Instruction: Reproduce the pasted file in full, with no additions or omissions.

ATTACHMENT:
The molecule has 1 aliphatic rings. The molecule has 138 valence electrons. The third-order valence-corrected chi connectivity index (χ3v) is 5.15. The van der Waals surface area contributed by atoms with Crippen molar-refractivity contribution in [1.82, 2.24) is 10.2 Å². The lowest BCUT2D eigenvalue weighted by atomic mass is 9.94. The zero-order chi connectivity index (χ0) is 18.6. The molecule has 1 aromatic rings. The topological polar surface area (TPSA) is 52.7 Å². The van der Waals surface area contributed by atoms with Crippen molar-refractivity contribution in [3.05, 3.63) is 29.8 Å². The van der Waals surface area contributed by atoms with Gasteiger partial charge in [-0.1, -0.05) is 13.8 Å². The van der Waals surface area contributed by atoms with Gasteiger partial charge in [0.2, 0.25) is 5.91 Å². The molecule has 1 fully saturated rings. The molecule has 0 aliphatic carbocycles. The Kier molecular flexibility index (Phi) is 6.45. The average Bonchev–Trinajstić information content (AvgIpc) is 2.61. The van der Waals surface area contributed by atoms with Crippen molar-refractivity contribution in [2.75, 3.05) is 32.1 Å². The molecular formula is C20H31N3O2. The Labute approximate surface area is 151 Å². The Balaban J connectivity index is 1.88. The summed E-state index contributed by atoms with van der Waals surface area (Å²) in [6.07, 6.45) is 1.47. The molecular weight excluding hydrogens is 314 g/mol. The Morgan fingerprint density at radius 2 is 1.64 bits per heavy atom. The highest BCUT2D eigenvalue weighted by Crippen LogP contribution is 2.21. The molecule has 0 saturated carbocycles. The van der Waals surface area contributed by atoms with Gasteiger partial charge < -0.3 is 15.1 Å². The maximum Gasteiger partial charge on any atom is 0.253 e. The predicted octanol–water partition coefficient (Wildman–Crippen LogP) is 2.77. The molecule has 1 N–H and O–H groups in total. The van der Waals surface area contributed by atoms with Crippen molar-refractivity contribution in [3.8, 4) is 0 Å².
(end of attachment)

The molecule has 1 aliphatic rings. The molecule has 138 valence electrons. The third-order valence-corrected chi connectivity index (χ3v) is 5.15. The van der Waals surface area contributed by atoms with Crippen molar-refractivity contribution in [1.82, 2.24) is 10.2 Å². The lowest BCUT2D eigenvalue weighted by atomic mass is 9.94. The zero-order chi connectivity index (χ0) is 18.6. The molecule has 1 aromatic rings. The topological polar surface area (TPSA) is 52.7 Å². The van der Waals surface area contributed by atoms with Crippen molar-refractivity contribution in [3.05, 3.63) is 29.8 Å². The van der Waals surface area contributed by atoms with Gasteiger partial charge in [-0.1, -0.05) is 13.8 Å². The van der Waals surface area contributed by atoms with Gasteiger partial charge in [0.2, 0.25) is 5.91 Å². The molecule has 1 fully saturated rings. The molecule has 0 aliphatic carbocycles. The Kier molecular flexibility index (Phi) is 6.45. The average Bonchev–Trinajstić information content (AvgIpc) is 2.61. The van der Waals surface area contributed by atoms with Crippen molar-refractivity contribution in [2.75, 3.05) is 32.1 Å². The molecular formula is C20H31N3O2. The Labute approximate surface area is 151 Å². The Balaban J connectivity index is 1.88. The summed E-state index contributed by atoms with van der Waals surface area (Å²) in [6.07, 6.45) is 1.47. The molecular weight excluding hydrogens is 314 g/mol. The Morgan fingerprint density at radius 2 is 1.64 bits per heavy atom. The highest BCUT2D eigenvalue weighted by Crippen LogP contribution is 2.21. The molecule has 0 saturated carbocycles. The van der Waals surface area contributed by atoms with Gasteiger partial charge < -0.3 is 15.1 Å². The maximum Gasteiger partial charge on any atom is 0.253 e. The predicted octanol–water partition coefficient (Wildman–Crippen LogP) is 2.77. The molecule has 1 N–H and O–H groups in total. The van der Waals surface area contributed by atoms with Crippen molar-refractivity contribution in [3.8, 4) is 0 Å².